sabra wood on mon 19 apr 04
i have a final class assignment that i don't know how to do...
my instructors want me to do drawings on the sides of pots, and get a
look similar to the india ink & brush drawing studies i've been doing...
lots of variation in shades.
they want them on a white field.
and they don't want the running / blurring that we often see when
underglazes / washes are covered with a clear glaze.
the drawings don't have to be black.
i'm using a non-white stonware, standard 153, and firing cone 6 ox.
so far, i've thought of using watered down black slip used in class...
or watered down duncan concepts underglaze. probably because i have
both of those.
yesterday, i threw 9 test pots.
i'll white slip all of them.
then i thought i'd try the black slip or underglaze on some of the
pots, then bisque...
others, i'd bisque, then try the drawing.
finally, i'd put a clear glaze over them... dip? brush? spray? i sure
any ideas or insights will be very welcome.
ps - what qualifies as a signature on a clayart posting? is it
sufficient to have an email address with first name / last name?
Snail Scott on mon 19 apr 04
At 07:22 AM 4/19/04 -0400, you wrote:
>...my instructors want me to do drawings on the sides of pots, and get a
>look similar to the india ink & brush drawing studies i've been doing...
> and they don't want the running / blurring that we often see when
>underglazes / washes are covered with a clear glaze...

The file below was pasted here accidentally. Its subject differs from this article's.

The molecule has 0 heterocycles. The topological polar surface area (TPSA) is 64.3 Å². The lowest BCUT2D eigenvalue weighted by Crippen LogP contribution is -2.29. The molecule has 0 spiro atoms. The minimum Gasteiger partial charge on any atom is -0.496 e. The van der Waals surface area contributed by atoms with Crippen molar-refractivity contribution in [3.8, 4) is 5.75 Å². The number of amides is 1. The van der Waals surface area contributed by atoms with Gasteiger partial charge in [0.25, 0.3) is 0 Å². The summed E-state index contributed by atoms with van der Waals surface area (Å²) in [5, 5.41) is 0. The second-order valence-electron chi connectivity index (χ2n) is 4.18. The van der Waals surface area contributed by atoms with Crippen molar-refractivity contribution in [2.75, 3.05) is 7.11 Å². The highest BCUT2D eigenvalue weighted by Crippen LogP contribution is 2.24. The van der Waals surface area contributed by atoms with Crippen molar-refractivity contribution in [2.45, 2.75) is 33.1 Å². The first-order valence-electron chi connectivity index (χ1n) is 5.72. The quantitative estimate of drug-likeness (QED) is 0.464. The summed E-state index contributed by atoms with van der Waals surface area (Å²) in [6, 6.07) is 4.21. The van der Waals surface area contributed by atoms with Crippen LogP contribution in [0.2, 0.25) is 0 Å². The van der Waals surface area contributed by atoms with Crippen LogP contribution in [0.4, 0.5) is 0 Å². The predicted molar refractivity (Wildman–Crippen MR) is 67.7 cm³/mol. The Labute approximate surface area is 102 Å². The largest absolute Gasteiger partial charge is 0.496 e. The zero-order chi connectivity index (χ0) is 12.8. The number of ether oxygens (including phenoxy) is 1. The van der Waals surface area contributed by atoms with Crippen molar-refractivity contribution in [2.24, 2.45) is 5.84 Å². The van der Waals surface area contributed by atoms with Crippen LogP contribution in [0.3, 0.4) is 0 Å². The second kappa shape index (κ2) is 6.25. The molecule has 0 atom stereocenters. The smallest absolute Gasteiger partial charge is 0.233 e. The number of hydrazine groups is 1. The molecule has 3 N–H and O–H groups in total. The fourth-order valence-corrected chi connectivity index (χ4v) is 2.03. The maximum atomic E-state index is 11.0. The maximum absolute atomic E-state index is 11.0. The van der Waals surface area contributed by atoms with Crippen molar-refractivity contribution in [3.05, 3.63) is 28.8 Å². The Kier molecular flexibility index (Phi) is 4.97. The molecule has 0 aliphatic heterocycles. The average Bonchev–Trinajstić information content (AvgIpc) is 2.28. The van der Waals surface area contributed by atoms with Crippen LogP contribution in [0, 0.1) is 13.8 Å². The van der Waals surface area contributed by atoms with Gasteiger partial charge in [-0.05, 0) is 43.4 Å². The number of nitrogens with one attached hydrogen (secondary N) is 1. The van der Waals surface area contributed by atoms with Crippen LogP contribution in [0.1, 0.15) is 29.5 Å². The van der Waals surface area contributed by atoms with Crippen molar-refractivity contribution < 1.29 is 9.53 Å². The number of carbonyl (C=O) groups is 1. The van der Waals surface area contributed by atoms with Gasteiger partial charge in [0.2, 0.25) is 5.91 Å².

I've had good luck with underglazes staying put
without blurring. It works best with cobalt-free
formulas, I find - cobalt tends to blur more than
other oxides. Try various glaze recipes, too -
some cause more blurring than others.
Wet your bisqueware before painting. Your brush
strokes will flow more freely on a slightly damp
Susan Fox-Hirschmann on mon 19 apr 04
I have used Amaco Velvet Underglazes and find that wiped down bisque should
dry well, and then apply 2 coats watered down to get the effect that you want.
nothing moves with these things!
Of course there there are stains, that I have used the same way, with clear
glazes ontop I have never experience movement of glaze or stains.
Susan Fox Hirschmann
please visit http://www.silverhawk.com/ex99/hirschmann
Ivor and Olive Lewis on wed 21 apr 04
Dear Sabra Wood,
After thinking about your problem for a few days I am wondering about
the potential of using one of the black or dark stains mixed in
various proportions with slip made from the clay body or your white
slip and drawing directly onto leather hard clay.
This leaves the actual drawing technique wide open and you would be
free to use eraser treatments to eliminate or enhance the quality of
line and tone.
By the way, did you think to ask your instructors for examples of what
they had accomplished ? From the way you have described the exercise
they are ignorant of what can be achieved and have failed to give you
adequate instruction in times past.
I hope you are successful with your task.
Ivor Lewis. Redhill, South Australia